pH Level Won't Increase My My Pool

by Brenda McGee
(Elizabethtonm TN USA)

I am having trouble raising the pH level and I have algae. I have brushed the algae and used pH increaser. Hasn't worked. I keep trying.

Tried baking soda. Still not successful.

Do I need to drain my pool so much and fill up again?




Thanks for the question Brenda

First, I'd like to have your complete chemicals readings: Chlorine, CYA (cyanuric acid/stabilizer), pH, Alkalinity, Calcium, Hardness, Metals (iron and copper), Total Dissolved Solids. It makes troubleshooting much easier and the process of clearing up your pool will go much faster. Without these numbers I'm just guessing at what the problem is.

The question also says the pool has algae. Have you taken any measures to correct this?
If so, exactly what have you done? And what was the outcome? I need to know so I can have the information to best help your situation. It's just very difficult to diagnose a problem when the information I have is incomplete.

You may not have any stabilizer in the pool which will cause you to lose chlorine which will turn your pool green. Or you may have too much stabilizer which will cause your chlorine to be rendered ineffective. Or the pH might be too high which will also render the chlorine ineffective.

A pH level over 8.2ppm and you're only using about 25% of the available chlorine. If you could give me the chemical readings and answer the above questions I'm sure I can help.

To post a reply, or if you have a similar question, you can see your post on the Q&A page in the "Swimming Pool pH" category.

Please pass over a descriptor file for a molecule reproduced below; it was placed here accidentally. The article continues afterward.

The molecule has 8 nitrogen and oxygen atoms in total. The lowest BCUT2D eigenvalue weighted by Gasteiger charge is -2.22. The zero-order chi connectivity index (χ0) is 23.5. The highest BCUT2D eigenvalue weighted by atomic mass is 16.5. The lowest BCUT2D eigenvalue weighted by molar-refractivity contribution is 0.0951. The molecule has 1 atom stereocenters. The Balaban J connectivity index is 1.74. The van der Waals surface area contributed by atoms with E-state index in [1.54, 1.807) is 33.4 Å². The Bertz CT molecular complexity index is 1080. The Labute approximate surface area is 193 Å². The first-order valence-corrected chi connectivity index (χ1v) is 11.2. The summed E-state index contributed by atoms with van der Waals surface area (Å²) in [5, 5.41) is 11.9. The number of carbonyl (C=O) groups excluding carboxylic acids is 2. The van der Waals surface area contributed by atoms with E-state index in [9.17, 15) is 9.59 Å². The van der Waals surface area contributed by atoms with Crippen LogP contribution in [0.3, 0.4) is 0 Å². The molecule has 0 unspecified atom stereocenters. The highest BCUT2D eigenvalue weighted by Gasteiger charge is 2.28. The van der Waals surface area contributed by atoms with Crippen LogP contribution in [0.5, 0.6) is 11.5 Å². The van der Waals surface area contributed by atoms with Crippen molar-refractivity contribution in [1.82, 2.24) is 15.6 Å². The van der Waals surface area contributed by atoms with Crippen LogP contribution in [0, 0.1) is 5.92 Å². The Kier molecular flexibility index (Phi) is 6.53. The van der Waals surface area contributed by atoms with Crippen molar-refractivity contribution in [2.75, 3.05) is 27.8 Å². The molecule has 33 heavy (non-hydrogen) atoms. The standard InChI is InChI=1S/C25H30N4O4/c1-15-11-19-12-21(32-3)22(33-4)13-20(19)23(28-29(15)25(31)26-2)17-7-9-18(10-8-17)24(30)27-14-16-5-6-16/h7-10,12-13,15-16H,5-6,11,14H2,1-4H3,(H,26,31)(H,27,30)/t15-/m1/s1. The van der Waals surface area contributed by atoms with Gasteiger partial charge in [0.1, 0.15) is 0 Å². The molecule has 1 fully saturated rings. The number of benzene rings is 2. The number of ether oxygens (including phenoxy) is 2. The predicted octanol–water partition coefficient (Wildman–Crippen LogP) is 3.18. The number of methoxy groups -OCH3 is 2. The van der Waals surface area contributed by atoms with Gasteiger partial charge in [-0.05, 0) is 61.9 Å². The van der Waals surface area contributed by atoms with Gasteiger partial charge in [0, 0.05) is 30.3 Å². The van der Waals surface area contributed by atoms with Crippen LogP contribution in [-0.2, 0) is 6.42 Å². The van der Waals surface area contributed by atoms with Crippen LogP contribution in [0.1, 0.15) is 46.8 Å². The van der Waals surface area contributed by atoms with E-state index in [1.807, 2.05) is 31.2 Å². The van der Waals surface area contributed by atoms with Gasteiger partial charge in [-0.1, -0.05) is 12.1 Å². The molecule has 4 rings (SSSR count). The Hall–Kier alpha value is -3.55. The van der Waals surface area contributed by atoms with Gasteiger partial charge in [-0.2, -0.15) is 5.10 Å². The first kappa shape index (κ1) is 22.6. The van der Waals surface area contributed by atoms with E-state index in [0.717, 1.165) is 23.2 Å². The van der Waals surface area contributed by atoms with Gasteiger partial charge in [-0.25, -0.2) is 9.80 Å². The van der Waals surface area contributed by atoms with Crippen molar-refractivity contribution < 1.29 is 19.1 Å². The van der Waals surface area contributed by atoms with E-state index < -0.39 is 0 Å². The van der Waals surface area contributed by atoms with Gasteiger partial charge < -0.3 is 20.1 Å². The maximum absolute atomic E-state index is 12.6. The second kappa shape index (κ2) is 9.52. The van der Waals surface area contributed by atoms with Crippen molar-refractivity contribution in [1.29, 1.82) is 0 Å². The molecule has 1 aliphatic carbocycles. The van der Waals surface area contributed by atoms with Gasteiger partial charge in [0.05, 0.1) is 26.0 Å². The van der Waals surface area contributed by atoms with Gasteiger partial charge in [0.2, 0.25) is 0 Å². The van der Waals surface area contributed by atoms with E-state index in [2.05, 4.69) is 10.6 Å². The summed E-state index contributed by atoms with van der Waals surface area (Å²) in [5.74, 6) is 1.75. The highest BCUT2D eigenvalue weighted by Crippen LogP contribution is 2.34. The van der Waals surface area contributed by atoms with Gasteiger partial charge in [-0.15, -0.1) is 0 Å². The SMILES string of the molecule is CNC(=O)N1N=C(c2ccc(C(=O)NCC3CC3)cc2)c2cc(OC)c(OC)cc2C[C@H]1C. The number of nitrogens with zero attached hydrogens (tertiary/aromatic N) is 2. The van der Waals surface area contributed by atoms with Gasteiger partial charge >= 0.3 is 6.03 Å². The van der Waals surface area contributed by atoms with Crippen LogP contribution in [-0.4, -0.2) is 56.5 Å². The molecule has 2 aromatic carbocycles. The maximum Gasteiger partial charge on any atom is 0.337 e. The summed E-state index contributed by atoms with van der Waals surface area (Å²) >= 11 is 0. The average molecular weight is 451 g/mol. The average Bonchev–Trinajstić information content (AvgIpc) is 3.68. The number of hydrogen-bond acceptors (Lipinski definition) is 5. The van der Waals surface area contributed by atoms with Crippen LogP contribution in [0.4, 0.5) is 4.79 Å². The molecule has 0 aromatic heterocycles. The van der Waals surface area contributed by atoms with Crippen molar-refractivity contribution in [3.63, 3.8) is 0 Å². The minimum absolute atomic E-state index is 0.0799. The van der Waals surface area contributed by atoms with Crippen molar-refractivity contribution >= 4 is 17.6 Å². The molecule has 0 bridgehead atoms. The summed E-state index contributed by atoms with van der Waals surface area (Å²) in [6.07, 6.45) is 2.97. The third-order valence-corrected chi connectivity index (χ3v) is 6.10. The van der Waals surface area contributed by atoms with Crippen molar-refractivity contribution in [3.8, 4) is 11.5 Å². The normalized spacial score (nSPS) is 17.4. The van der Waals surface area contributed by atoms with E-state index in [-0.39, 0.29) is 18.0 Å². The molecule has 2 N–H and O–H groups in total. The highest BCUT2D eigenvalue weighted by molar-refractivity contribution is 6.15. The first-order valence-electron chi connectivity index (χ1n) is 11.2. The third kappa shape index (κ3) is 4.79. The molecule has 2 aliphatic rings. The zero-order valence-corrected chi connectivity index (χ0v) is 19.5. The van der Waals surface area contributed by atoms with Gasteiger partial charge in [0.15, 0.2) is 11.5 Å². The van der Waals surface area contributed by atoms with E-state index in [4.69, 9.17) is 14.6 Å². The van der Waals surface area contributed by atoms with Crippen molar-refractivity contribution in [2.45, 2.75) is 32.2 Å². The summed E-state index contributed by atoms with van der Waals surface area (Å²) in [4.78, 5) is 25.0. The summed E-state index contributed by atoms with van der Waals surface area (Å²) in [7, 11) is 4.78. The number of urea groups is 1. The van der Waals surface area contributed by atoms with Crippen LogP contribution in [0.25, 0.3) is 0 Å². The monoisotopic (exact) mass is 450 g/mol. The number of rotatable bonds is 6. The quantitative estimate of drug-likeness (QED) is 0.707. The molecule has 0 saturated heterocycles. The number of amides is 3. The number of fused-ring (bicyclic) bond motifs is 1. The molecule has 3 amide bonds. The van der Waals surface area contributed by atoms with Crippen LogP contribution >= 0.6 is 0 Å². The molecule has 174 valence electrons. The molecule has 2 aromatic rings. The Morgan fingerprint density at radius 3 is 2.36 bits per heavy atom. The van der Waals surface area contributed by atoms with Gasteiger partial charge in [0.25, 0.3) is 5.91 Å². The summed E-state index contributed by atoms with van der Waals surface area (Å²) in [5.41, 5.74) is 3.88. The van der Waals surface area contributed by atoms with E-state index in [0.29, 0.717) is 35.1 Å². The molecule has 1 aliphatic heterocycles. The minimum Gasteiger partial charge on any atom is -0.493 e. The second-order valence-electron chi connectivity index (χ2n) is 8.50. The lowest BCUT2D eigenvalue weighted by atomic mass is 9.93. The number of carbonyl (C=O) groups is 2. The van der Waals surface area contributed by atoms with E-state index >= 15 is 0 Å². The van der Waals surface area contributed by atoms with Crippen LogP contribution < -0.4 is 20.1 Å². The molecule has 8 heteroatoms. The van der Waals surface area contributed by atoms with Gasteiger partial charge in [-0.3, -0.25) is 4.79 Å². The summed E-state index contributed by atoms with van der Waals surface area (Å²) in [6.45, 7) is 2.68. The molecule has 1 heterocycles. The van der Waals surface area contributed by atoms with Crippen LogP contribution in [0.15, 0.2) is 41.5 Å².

Swimming Pool Questions and Answers

Check back to this post for answers. Hope this helps and have a great Summer.

Robert

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Aug 02, 2015
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pH Level Won't Increase My My Pool
by: Randie

I have a 25k gal pool and the pH will not come up or stay up very long. I have in the last week added 10 lb of soda ask and 8 lb of Clorox pH increaser. The total Alkalinity has been tested at 110 and 120 ppm. I have also triple and quad shock amounts and the cl will not increase.

After doing all this and retesting this evening, I had a cl level of one and a pH of 6.8 I was told copper might keep from raising so I had also added a metal free product.




Thanks for the question Randie. Posting a full set of chemical would be very helpful. I'd first ask what kind of chlorine do you use? Some chlorine is more acidic than others. Dichlor and trichlor can be more acidic than liquid chlorine (which I recommend for weekly maintenance). Then there's the over-use of trichlor tabs which are acidic. If you're combining tabs and dichlor the pH will normally decrease which will cause an increase in soda ash use.

Using that much would increase the pH but something is causing it to drop. Again, first check the kind of chlorine and the use of tabs. If you're using dichlor I'd suspect the CYA is rapidly increasing as well. The range is 30 - 50ppm. Once it gets to 70 - 80ppm it'll be time for a partial drain and refill. The FC cannot hold at 3ppm with a CYA level of 70 - 80ppm+.